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That may be why we so often focus on the risks that come along with plaque-filled arteries, elevated lousy LDL cholesterol and triglycerides, and high blood pressure — stroke, heart attack, brain dysfunction, depression and a lousy sex life. But let's look at it from the other side.

Having a healthy heart bestows an endless stream of benefits — ones that let you enjoy a longer, healthier life. Here's a look at exciting info that'll show you just how much you can gain from eating heart-friendly foods, exercising, getting the right amount of sleep and managing your stress response — the keys to heart health.

When your heart is healthy, your mental acuity improves. A new study in the European Heart Journal Cardiovascular Imaging looked at the link between a healthy heart and a sharp brain — especially the ability to solve logic-based problems and have a quick reaction time. Around 32,000 participants were monitored with MRIs and cognition tests. Researchers found that folks who had more flexible (healthier) blood vessels and stronger heart function (blood flow in and out) did significantly better on tests of cognitive ability.

Maintain a healthy blood pressure and you can dodge vascular dementia. A healthy blood pressure (ideal is 115/75) may prevent you from having a series of small, "silent" or "mini" strokes that lead to memory loss, slowed thinking and personality changes.

Keep your blood flowing and heart pumping normally and you'll have more energy and breathe better. When arteries are narrowed and stiff or your heart muscle is weak, you don't get the oxygen you need throughout your body to maintain your energy or breathe well. Exercise becomes more difficult (or impossible). But studies show that if you have a healthy heart into your 70s and 80s, there is no reason you cannot continue to enjoy sports, exercise classes and work around the house — all essential ways to live younger longer.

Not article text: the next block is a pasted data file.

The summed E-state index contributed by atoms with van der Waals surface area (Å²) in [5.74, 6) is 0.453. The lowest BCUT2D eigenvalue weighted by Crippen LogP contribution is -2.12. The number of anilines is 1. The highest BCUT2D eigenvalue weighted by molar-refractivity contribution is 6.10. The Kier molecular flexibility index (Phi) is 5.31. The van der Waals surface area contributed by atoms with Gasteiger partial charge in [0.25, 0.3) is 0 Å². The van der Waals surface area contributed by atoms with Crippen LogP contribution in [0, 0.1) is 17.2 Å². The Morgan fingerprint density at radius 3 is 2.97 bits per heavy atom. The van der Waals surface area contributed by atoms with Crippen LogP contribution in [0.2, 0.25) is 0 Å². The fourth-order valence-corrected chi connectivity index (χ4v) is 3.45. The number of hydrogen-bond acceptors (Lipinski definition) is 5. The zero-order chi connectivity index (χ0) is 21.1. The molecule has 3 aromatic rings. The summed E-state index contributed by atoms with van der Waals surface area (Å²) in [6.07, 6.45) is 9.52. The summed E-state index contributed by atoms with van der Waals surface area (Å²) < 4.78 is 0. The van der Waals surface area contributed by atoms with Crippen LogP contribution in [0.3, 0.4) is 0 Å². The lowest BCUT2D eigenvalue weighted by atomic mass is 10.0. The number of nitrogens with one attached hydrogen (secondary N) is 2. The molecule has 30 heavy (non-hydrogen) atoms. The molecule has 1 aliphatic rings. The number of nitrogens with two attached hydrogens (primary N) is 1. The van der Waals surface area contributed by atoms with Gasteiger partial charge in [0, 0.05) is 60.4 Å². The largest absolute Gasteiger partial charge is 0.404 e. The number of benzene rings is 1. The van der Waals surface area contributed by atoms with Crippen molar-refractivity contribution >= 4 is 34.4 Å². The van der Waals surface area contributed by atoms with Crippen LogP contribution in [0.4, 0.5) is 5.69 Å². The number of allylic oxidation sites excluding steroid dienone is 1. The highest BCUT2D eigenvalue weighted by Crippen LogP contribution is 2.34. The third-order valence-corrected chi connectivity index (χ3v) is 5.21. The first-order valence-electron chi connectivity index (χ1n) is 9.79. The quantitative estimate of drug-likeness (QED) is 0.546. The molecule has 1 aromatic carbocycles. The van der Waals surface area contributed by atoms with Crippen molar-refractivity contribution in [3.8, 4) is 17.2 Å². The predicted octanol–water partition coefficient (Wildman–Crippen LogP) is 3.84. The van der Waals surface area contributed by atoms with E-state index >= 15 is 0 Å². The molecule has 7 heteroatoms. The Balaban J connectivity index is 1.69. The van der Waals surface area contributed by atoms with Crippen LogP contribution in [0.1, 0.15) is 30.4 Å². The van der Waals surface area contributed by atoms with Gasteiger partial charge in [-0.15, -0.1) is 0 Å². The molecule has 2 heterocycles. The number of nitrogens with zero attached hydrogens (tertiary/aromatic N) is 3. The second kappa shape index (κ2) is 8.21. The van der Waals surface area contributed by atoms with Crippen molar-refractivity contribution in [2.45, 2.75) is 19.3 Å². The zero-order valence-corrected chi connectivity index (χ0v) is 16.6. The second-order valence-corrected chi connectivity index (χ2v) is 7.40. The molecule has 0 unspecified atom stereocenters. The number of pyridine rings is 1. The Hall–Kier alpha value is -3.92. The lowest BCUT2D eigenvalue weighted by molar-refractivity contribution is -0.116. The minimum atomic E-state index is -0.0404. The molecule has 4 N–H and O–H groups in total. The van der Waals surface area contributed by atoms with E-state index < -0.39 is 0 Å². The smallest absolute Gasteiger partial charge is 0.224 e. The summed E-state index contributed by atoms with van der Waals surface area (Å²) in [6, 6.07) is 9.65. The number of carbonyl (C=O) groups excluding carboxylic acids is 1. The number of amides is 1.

A healthy heart supports healthy kidneys. The heart and the kidneys work closely together. In fact, heart disease can cause chronic kidney disease by increasing the blood pressure in the main vein connected to your kidneys. That then reduces the flow of oxygen-rich blood to the kidneys and causes organ damage.

You'll sleep better when your heart is healthy. According to Physicians Committee for Responsible Medicine, even elevated lousy LDL cholesterol can interfere with sleep by boosting bodywide inflammation that leads to chronic tendon pain around joints and in your arms and legs. Heart failure can cause labored breathing and chest pain or discomfort, leading to chronic sleep problems. And having a heart attack causes many people anxiety that interferes with a good night's sleep (and a robust recovery).

It's also true for kids. If you help your teen maintain a healthy heart and avoid becoming overweight/obese by setting a good example with the foods you eat and serve and your encouragement of daily physical activity, you can help prevent them from having a stroke when they're adults. A study in the journal Stroke found that being overweight or obese in late adolescence is associated with a significantly higher risk of stroke in men and women under age 50. Compared with participants in the low-normal BMI group, adolescents who were in the overweight category had a two-times higher stroke risk before the age of 50, and adolescents with obesity had a 3.4-times higher risk.

So take care of your heart — and your kids' — and it will take good care of you both for decades to come.

Mehmet Oz, M.D. is host of "The Dr. Oz Show," and Mike Roizen, M.D. is Chief Wellness Officer and Chair of Wellness Institute at Cleveland Clinic. To live your healthiest, tune into "The Dr. Oz Show" or visit

(c)2021 Michael Roizen, M.D.

and Mehmet Oz, M.D.

King Features Syndicate

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